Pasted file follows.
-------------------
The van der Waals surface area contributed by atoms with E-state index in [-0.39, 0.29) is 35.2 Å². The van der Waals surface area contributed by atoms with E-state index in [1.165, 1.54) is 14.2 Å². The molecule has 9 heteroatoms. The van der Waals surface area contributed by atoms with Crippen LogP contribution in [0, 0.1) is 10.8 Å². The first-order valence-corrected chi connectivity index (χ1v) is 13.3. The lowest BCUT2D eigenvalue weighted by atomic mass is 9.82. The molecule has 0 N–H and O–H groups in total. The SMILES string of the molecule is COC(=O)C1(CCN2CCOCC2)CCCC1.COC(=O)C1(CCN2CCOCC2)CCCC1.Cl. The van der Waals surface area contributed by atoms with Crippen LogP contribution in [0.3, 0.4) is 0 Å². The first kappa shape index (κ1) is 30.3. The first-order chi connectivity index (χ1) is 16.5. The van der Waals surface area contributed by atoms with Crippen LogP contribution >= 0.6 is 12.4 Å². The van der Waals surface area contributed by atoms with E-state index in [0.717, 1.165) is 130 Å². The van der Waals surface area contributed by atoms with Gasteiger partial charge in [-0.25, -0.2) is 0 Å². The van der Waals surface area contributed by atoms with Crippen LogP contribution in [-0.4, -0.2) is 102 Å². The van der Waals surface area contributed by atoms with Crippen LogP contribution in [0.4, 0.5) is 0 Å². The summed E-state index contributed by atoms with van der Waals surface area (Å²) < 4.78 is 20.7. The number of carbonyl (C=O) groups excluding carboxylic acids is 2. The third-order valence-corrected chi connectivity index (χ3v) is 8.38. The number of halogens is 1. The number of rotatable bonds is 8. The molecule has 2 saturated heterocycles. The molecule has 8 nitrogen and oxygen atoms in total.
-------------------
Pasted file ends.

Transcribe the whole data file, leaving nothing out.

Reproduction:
The van der Waals surface area contributed by atoms with E-state index in [-0.39, 0.29) is 35.2 Å². The van der Waals surface area contributed by atoms with E-state index in [1.165, 1.54) is 14.2 Å². The molecule has 9 heteroatoms. The van der Waals surface area contributed by atoms with Crippen LogP contribution in [0, 0.1) is 10.8 Å². The first-order valence-corrected chi connectivity index (χ1v) is 13.3. The lowest BCUT2D eigenvalue weighted by atomic mass is 9.82. The molecule has 0 N–H and O–H groups in total. The SMILES string of the molecule is COC(=O)C1(CCN2CCOCC2)CCCC1.COC(=O)C1(CCN2CCOCC2)CCCC1.Cl. The van der Waals surface area contributed by atoms with Crippen LogP contribution in [0.3, 0.4) is 0 Å². The first kappa shape index (κ1) is 30.3. The first-order chi connectivity index (χ1) is 16.5. The van der Waals surface area contributed by atoms with Crippen LogP contribution >= 0.6 is 12.4 Å². The van der Waals surface area contributed by atoms with E-state index in [0.717, 1.165) is 130 Å². The van der Waals surface area contributed by atoms with Gasteiger partial charge in [-0.25, -0.2) is 0 Å². The van der Waals surface area contributed by atoms with Crippen LogP contribution in [-0.4, -0.2) is 102 Å². The van der Waals surface area contributed by atoms with Crippen LogP contribution in [0.4, 0.5) is 0 Å². The summed E-state index contributed by atoms with van der Waals surface area (Å²) < 4.78 is 20.7. The number of carbonyl (C=O) groups excluding carboxylic acids is 2. The third-order valence-corrected chi connectivity index (χ3v) is 8.38. The number of halogens is 1. The number of rotatable bonds is 8. The molecule has 2 saturated heterocycles. The molecule has 8 nitrogen and oxygen atoms in total.